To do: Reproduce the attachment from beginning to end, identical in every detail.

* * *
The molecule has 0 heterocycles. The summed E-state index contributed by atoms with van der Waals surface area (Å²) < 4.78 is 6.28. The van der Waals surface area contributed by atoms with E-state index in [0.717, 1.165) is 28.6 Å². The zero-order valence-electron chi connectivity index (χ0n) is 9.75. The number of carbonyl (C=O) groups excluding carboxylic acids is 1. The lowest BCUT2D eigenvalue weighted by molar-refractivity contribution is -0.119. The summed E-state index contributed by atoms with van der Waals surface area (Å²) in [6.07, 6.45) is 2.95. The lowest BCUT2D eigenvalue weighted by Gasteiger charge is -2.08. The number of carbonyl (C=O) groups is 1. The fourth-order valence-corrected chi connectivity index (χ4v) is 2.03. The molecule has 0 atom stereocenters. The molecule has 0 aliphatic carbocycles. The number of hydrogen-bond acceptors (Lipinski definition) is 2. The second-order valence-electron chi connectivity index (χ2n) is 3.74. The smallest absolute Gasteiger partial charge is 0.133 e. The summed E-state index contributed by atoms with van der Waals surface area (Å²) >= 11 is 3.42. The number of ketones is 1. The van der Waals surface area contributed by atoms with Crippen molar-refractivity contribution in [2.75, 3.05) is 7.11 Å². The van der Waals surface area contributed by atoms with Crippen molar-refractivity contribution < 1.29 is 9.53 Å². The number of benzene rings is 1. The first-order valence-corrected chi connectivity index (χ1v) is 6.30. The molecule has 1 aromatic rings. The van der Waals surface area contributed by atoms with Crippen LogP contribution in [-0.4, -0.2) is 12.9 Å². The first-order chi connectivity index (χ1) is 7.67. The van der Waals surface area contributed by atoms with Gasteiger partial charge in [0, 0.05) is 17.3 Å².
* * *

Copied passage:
The molecule has 0 heterocycles. The summed E-state index contributed by atoms with van der Waals surface area (Å²) < 4.78 is 6.28. The van der Waals surface area contributed by atoms with E-state index in [0.717, 1.165) is 28.6 Å². The zero-order valence-electron chi connectivity index (χ0n) is 9.75. The number of carbonyl (C=O) groups excluding carboxylic acids is 1. The lowest BCUT2D eigenvalue weighted by molar-refractivity contribution is -0.119. The summed E-state index contributed by atoms with van der Waals surface area (Å²) in [6.07, 6.45) is 2.95. The lowest BCUT2D eigenvalue weighted by Gasteiger charge is -2.08. The number of carbonyl (C=O) groups is 1. The fourth-order valence-corrected chi connectivity index (χ4v) is 2.03. The molecule has 0 atom stereocenters. The molecule has 0 aliphatic carbocycles. The number of hydrogen-bond acceptors (Lipinski definition) is 2. The second-order valence-electron chi connectivity index (χ2n) is 3.74. The smallest absolute Gasteiger partial charge is 0.133 e. The summed E-state index contributed by atoms with van der Waals surface area (Å²) >= 11 is 3.42. The number of ketones is 1. The van der Waals surface area contributed by atoms with Crippen molar-refractivity contribution in [2.75, 3.05) is 7.11 Å². The van der Waals surface area contributed by atoms with Crippen molar-refractivity contribution < 1.29 is 9.53 Å². The number of benzene rings is 1. The first-order valence-corrected chi connectivity index (χ1v) is 6.30. The molecule has 1 aromatic rings. The van der Waals surface area contributed by atoms with Crippen LogP contribution in [-0.4, -0.2) is 12.9 Å². The first-order chi connectivity index (χ1) is 7.67. The van der Waals surface area contributed by atoms with Gasteiger partial charge in [0, 0.05) is 17.3 Å².